Food is the basic requirement for getting energy, health and our wellbeing. The safety of food is being taken for granted, whether safe or not but in an increasingly complex and interconnected world where food value chains are growing longer, standards and regulations are that much more important in keeping us safe. The way in which food is produced, stored, handled and consumed chiefly affects the safety of our food. Complying with global food standards, establishing effective regulatory food control systems, including emergency preparedness and response, providing access to clean water, applying good agriculture practices (terrestrial, aquatic, livestock, horticulture), strengthening the use of food safety management systems by food business operators, and building capacities of consumers to make healthy food choices are some ways in which governments, international organisations, scientists, the private sector and civil society can work to ensure food safety,” the health organisation noted.
“Food safety is everyone’s business,’’ says the World Health Organisation (WHO) which has released figures that estimate 600 million cases of food-borne diseases occur annually worldwide. This translates into one in 10 people falling ill after eating contaminated food. Safety of food is an increasing threat to human health. Children under 5 years of age carry 40% of the food-borne disease burden with 1,25,000 deaths every year, (WHO). A note issued by the organisation said the first-ever World Food Safety Day was adopted by the U.N. General Assembly in December 2018 and this year it would be celebrated on June 7 with the Food and Agriculture Organization (FAO) facilitating member-States’ effort to celebrate it. Access to sufficient amounts of safe and nutritious food is key to sustaining life and promoting good health. Quality and Food Safety have become competitive edge in the global market for food products. For the overall development of the food-processing sector in the country, various indicators of Total Quality Management (TQM) such as quality control, quality system and quality assurance should operate in a horizontal manner. Apart from this, in the interest of consumer safety and public health, there is a need to ensure that the quality food products manufactured and sold in the market meets the stringent parameters as prescribed by the Global and National Food Regulatory Authorities.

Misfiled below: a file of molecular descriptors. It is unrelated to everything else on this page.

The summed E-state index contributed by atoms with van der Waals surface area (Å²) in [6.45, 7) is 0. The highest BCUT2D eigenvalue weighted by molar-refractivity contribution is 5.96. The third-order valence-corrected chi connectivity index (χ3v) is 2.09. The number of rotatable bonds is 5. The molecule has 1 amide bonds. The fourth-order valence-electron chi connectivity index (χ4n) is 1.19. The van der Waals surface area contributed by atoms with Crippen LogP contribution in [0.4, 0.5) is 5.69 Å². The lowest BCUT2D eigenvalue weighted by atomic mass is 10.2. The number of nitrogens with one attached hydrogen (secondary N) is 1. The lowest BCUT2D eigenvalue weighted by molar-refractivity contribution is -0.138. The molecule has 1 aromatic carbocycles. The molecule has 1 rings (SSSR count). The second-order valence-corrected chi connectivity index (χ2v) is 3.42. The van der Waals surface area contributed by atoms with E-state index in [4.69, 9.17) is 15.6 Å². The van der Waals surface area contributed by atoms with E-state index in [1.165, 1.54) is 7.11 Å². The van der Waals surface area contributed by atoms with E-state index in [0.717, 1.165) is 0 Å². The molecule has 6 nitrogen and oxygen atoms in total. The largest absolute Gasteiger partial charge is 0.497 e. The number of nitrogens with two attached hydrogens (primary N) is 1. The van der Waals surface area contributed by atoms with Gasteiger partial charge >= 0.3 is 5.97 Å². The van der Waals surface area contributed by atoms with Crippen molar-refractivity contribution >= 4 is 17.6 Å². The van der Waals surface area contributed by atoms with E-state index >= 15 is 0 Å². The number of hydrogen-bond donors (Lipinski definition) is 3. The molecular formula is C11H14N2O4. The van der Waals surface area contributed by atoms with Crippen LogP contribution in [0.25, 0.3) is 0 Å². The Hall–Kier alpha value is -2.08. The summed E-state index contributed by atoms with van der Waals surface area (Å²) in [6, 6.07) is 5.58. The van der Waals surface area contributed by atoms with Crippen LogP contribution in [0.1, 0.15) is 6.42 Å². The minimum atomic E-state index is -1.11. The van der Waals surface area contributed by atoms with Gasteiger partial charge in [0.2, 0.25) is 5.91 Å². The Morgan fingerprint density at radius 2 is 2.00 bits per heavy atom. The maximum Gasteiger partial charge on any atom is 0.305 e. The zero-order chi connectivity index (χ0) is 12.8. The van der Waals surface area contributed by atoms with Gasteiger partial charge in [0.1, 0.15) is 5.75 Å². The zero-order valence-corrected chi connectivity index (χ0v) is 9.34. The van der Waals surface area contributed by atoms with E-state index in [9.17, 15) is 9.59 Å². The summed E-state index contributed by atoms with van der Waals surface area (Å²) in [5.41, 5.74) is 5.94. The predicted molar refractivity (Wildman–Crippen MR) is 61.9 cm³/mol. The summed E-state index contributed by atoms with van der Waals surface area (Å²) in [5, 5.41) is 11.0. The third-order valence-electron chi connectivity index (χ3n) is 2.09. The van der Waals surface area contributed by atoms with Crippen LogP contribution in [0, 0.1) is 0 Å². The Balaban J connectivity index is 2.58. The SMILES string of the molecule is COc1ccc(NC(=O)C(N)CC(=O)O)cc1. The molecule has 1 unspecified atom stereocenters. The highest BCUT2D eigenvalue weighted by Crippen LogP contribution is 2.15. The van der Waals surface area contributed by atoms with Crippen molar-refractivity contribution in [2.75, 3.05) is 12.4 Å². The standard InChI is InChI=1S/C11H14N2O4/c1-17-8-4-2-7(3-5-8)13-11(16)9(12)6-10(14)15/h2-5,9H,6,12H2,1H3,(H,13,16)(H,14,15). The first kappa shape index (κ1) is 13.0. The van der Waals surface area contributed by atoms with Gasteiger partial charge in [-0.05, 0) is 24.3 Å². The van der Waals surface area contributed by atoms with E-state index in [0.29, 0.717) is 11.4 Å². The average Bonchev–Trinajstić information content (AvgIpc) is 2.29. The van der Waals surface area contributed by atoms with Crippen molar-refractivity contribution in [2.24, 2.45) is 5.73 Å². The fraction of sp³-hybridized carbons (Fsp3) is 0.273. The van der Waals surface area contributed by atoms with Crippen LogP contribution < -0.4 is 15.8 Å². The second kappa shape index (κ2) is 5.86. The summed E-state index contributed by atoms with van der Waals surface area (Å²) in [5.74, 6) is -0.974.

The SDGs cover a much broader set of topics than the MDGs. Notably the health goal explicitly covers reproductive, maternal, newborn and child health, infectious diseases, non-communicable diseases, mental health, road traffic injuries, environmental health consequences and health systems strengthening. However, both the SDG and the related WHO Health Statistics make little mention of Food Borne Diseases, this is in contrast to malaria, HIV/AIDS, tuberculosis and water associated disease which are covered in great depth in the papers and targets. The lack of salience in Food Borne Diseases could be because the thinking and planning of SDGs reflects several years of work, much of which happened before the publication of the first global assessment of the burden of FBD. However, it also reflects a general low awareness of the importance of food safety among public health professionals and development actors. Moreover, because FBD is an inter-sectoral problem, occurring at the interface of health, agriculture, and industry, it may be systematically under-estimated. Building on the success of the MDGs, the SDGs set an unprecedentedly ambitious, broad, integrated, and inclusive set of goals for improving the well being of people and the planet. Stakeholders have overwhelmingly mobilized around the SDGs and any initiative for improving food safety. However, SDGs have been criticized for not reflecting effective prioritization, for spreading aid too thinly, for setting goals, which are not realizable, for being extremely expensive to monitor and for lacking coherence. At the same time, some evaluations find that progress is meager (Globe-Scan 2017) and some goals are unattainable on present trajectories. A widely acknowledged strength of the SDGs is their emphasis on people, prosperity and the planet or social, economic, and environmental pillars of sustainability (HLPE 2016). However, the reach of goals means that interactions between groups of goals are inevitable. Food safety is the absence – or safe, acceptable levels– of hazards in food that may harm the health of consumers. Food safety has a critical role in ensuring that food stays safe at every stage of the food chain– from production to harvest, processing, storage, distribution, all the way to preparation and consumption.